4 NWF @ Cleveland
1971/06/17 @ Cleveland Arena in Cleveland, Ohio (United States of America)
Tony Parisi defeated Dr. X
5 BBP @ Cobourg
1971/06/17 @ Cobourg Memorial Rink in Cobourg, Ontario (Canada)
Eric the Red vs. Tony Parisi - winner unknown
6 Show @ Pittsburgh
1971/06/18 @ Civic Arena in Pittsburgh, Pennsylvania (United States of America)
George Steele defeated Tony Parisi by referee stoppage
7 Show @ Amsterdam
1971/06/23 @ Amsterdam, New York (United States of America)
Tony Parisi defeated Kurt Von Hess
8 Show @ Johnstown
1971/06/26 @ Johnstown, Pennsylvania (United States of America)
Dominic DeNucci and Tony Parisi defeated Baron Mikel Scicluna and George Steele
9 WWWF Pittsburgh TV
1971/06/26 @ Pittsburgh, Pennsylvania (United States of America)
Tony Parisi defeated Jack Vansky

 

Looking before and after, Parisi seems to have left SF in mid-June and gone back to New York. Let's pretend he was a $50 a night guy. That was $450 for June which is $2,991 in today's money. He worked 104 dates that year so let's say $5,200 which adjusted for inflation is $34,563. That's quite rough but still a living just about. But who knows, those pay days in New York might have been better.

 

 

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From the Kayfabe Memories thread, "San Francisco: What did the boys get paid?"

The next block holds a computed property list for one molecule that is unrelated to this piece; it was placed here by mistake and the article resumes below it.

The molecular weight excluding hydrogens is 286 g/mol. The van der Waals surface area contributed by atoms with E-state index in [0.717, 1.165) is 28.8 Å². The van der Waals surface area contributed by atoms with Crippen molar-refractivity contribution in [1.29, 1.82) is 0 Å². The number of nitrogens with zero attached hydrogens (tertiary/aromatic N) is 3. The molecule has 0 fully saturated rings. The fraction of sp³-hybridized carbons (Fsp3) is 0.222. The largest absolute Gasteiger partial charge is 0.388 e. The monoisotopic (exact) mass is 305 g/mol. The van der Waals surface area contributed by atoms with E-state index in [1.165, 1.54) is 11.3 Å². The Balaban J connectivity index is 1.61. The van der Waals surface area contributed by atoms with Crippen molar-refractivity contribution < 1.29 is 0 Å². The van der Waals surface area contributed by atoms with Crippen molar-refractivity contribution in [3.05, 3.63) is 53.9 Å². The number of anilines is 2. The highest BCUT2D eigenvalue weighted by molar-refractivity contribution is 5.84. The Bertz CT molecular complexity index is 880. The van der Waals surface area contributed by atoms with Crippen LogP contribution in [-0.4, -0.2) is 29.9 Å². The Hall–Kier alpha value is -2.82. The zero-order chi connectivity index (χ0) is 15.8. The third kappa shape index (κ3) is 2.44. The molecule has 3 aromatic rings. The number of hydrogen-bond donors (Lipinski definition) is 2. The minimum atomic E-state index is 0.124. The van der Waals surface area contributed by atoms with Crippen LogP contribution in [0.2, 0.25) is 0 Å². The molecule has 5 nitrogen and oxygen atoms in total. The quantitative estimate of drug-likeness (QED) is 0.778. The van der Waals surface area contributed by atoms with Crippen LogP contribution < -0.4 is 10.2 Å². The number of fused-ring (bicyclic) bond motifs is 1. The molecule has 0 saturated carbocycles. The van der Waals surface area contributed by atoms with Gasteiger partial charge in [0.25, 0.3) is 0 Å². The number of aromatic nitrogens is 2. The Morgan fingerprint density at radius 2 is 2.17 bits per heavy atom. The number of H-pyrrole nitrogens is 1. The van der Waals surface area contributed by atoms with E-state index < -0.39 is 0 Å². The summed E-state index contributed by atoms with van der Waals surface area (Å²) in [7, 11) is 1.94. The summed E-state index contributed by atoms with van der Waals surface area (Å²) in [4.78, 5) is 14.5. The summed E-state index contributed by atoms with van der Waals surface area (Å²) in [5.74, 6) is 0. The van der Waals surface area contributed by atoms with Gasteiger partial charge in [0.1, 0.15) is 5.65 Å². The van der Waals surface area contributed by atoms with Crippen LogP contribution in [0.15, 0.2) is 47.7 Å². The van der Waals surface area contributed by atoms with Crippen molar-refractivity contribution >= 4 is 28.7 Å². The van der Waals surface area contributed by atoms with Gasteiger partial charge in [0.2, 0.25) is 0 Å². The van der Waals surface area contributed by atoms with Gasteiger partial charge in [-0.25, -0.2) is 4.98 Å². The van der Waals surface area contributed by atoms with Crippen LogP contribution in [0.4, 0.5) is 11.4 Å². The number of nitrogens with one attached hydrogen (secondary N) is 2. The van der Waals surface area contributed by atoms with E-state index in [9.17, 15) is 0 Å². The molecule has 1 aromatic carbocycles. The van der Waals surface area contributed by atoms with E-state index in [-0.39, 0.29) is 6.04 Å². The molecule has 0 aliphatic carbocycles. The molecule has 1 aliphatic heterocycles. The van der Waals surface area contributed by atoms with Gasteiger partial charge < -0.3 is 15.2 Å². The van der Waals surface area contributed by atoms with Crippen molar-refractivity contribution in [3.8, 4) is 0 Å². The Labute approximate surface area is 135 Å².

https://www.infinitecore.ca/superstar/index.php?threadid=95768

"Rocky Johnson in his book says he made top money in SF and its why he stayed there longer than in any other territory (four years) in that era.  He claims $1,000 to $1,500 a week".
(Dav'oh - This seems to be from 1970-1974, going by Cagematch data.)

"Heard Patterson say only WWWF paid better than Northern California in the 60s and 70s".

And, "The California state law was that wrestlers had to make a $25 minimum for TV tapings and that's what Shire paid. Shire paid on a percentage basis and rarely paid guarantees, although Ron Starr had a $500 weekly guarantee in late '78 through 1979".

It's not a lot to go on (the thread is quite small), but I'll keep digging.

 

Edited by Dav'oh
left something out

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18 hours ago, Mad Dog said:

Yeah, there's stuff like the IWA in Columbus that there's very very few records of online that ran for almost 30 years. 

Incidentally, I took the decision not to include outlaws in the 70s or Indies in the 90s because the crowds were mostly negligible. As an example, ROH's record crowd to date in 2008 was at the Hammerstein Ballroom in NYC -- that holds 2,500 and they couldn't even sell it out.

 

In the 70s, Ivan Koloff vs. Mil Mascaras drew 14,000 for the IWA so I figured if indies moved the needle at all for 80s or 90s numbers, they'd just get blown away by outlaws from the 70s anyway. 

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53 minutes ago, JerryvonKramer said:

Incidentally, I took the decision not to include outlaws in the 70s or Indies in the 90s because the crowds were mostly negligible. As an example, ROH's record crowd to date in 2008 was at the Hammerstein Ballroom in NYC -- that holds 2,500 and they couldn't even sell it out.

 

In the 70s, Ivan Koloff vs. Mil Mascaras drew 14,000 for the IWA so I figured if indies moved the needle at all for 80s or 90s numbers, they'd just get blown away by outlaws from the 70s anyway. 

I think the one thing with 90s indies are those weird lucha shows in CA and TX that did good business. Those seem to be an outlier.